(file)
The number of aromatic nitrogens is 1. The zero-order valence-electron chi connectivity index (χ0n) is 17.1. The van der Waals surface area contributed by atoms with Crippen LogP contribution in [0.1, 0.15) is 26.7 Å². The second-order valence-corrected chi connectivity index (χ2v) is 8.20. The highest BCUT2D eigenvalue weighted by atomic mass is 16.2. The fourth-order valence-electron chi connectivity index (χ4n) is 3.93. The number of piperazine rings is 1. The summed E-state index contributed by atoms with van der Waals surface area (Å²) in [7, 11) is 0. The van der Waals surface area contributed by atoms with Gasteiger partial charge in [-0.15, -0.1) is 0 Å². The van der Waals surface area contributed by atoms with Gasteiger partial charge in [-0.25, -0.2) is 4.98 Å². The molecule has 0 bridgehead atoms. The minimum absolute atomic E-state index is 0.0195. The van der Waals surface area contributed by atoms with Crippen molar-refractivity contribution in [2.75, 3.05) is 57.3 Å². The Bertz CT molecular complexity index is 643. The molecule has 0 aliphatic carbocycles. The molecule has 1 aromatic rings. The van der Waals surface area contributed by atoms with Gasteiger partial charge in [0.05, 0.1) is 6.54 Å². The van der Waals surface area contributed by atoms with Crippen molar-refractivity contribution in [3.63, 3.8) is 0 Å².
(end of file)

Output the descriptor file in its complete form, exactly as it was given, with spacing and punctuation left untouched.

The number of aromatic nitrogens is 1. The zero-order valence-electron chi connectivity index (χ0n) is 17.1. The van der Waals surface area contributed by atoms with Crippen LogP contribution in [0.1, 0.15) is 26.7 Å². The second-order valence-corrected chi connectivity index (χ2v) is 8.20. The highest BCUT2D eigenvalue weighted by atomic mass is 16.2. The fourth-order valence-electron chi connectivity index (χ4n) is 3.93. The number of piperazine rings is 1. The summed E-state index contributed by atoms with van der Waals surface area (Å²) in [7, 11) is 0. The van der Waals surface area contributed by atoms with Gasteiger partial charge in [-0.15, -0.1) is 0 Å². The van der Waals surface area contributed by atoms with Gasteiger partial charge in [-0.25, -0.2) is 4.98 Å². The molecule has 0 bridgehead atoms. The minimum absolute atomic E-state index is 0.0195. The van der Waals surface area contributed by atoms with Crippen molar-refractivity contribution in [2.75, 3.05) is 57.3 Å². The Bertz CT molecular complexity index is 643. The molecule has 0 aliphatic carbocycles. The molecule has 1 aromatic rings. The van der Waals surface area contributed by atoms with Gasteiger partial charge in [0.05, 0.1) is 6.54 Å². The van der Waals surface area contributed by atoms with Crippen molar-refractivity contribution in [3.63, 3.8) is 0 Å².